When the heat transfer medium, moderator, shielding and working fluid is the most abundant, inert, nontoxic, transparent liquid substance in the biosphere (water), maintenance can be performed with eyes/cameras, tools on poles… components can be flooded and drained with minimal decontamination. Everybody always thinks this equation is only driven by overnight construction costs, but operational and dose challenges will kill a design quicker than the Thorium MOX fueled Ft. Saint Vrain. In the real world, at clean LWRs, there is a dose budget that simply couldn’t be managed without disposable Tesla Bots at an MSR bigger and more complex than 5MWt lab scale.
Fort St Vrain failed mainly because of water contamination. Steam or hydrogen explosions happened at Chernobyl and Fukushima, and threatened at Three Mile Island. Light, and heavy, water tech is great – makes British gas- and Russian sodium-cooled reactors look like a dead end – but it’s still valuable to try alternatives. If western countries could build an EPR or an AP1000 as fast as the Chinese do Hualongs, nobody would have any argument against them.
These things can’t be run to failure – they need inspection just to see if they need maintenance. A steam generator tube rupture is a big enough failure to lose/suspend the operating license at a LWR (evidence of an organizational failure to maintain the equipment). Imagine snaking sensitive electronics through salt-encrusted tubes in a 10x lethal dose field, while maintaining an inerted atmosphere (humidity yields HF), and a hundred other maintenance details (inspecting any wetted structure/surface) no fanboi imagines (because the reactor is a black box to the fanboi). Plan/design the inspection methods/tools to accompany the powerpoint reactor and watch overnight costs increase to moonshot scale, as the initially assumed bucket of slop becomes a reliable machine that is safe to operate and maintain. You don’t have to take my word for it – look around and see how many have been built. You’re a youngish man – we’ll watch this not happen together over the next 30 years.
“If western countries could build an EPR or an AP1000 as fast as the Chinese do Hualongs, nobody would have any argument against them.”
The recent inflationary climate bill (now law) has a provision to provide a $15/MWh to nuclear generators in the USA starting in 2024. This will replace the $10/MWh state (read: ratepayer) subsidy that keeps my units online for green feels. Takeaway: long paid-off nukes are not competitive with fossil plants. That is an “argument against them”.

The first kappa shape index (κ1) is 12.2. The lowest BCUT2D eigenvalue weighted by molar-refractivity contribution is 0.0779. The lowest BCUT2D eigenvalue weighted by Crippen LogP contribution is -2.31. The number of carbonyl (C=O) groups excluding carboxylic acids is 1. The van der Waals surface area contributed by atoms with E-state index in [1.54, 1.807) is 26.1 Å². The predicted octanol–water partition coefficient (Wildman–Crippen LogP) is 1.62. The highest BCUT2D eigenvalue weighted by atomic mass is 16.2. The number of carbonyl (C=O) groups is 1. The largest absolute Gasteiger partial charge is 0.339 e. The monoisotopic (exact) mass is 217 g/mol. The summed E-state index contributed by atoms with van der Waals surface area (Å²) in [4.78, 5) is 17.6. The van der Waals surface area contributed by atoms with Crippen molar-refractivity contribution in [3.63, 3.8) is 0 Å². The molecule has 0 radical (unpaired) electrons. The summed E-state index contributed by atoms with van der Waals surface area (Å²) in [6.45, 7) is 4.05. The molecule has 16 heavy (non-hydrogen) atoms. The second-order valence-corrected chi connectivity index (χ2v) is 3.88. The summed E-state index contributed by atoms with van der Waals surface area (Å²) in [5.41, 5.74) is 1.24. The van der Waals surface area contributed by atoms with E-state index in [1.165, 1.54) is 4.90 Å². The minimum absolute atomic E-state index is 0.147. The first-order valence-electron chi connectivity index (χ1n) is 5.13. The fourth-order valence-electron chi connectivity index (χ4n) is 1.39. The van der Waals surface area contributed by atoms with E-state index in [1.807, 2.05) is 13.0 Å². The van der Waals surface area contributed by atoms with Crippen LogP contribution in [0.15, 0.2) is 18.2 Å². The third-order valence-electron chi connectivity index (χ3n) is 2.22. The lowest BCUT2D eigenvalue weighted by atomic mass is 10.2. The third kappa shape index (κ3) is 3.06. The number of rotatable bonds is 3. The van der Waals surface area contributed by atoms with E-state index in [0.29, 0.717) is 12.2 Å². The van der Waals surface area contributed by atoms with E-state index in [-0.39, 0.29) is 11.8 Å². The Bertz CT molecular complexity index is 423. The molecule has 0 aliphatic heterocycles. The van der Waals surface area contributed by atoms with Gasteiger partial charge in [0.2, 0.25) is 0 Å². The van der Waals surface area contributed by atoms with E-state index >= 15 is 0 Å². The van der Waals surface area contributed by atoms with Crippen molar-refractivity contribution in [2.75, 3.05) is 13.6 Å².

Natural gas prices in the US are running 3-4x higher than historical norms. Its a good time to produce fossil fuels and to ship them to Europe.
Also a good time to build new nuclear outside of the US. Inside the US? Maybe just to provide reliable, clean baseload and to charge EVs at night.
Tell me more about charging cars.
The problem with using heated water is the pressurized steam.
Water is actually quite dangerous in a reactor, because it needs to be handled under high (ie explosive) pressure. Plus at high enough temperatures it breaks up into its constituent hydrogen & oxygen (an explosive mixture). Low pressure operation of the radioactive loops is a BIG selling point of MSRs.
I’ve been pretty interested in pursuing molten salt reactors for a few interesting and important reasons. Having said that, while Kirk Sorenson makes it seem like they are a silver bullet, they have a number of problems that will be difficult to overcome.
1. Like this article suggests, the one they experimented with only operated 3/4ths of the time. Is this because a liquid reactor core is not as consistent? I heard a top physicist dismiss MSRs because of this very reason.
2. The coating of the reactor vessel will have to withstand high temperatures for a LONG time. We’re talking, a decade or more at a stretch, I think.
3. Nuclear scientists are pretty comfortable with solid cores, but with a liquid medium, even they get squeamish.
4. MSRs will be MORE radioactive than our current reactors, requiring more shielding, not to mention that it’s a liquid, so I’m guessing harder to work with if you need to in the first place. Add the higher radioactivity, and it sounds like a nightmare.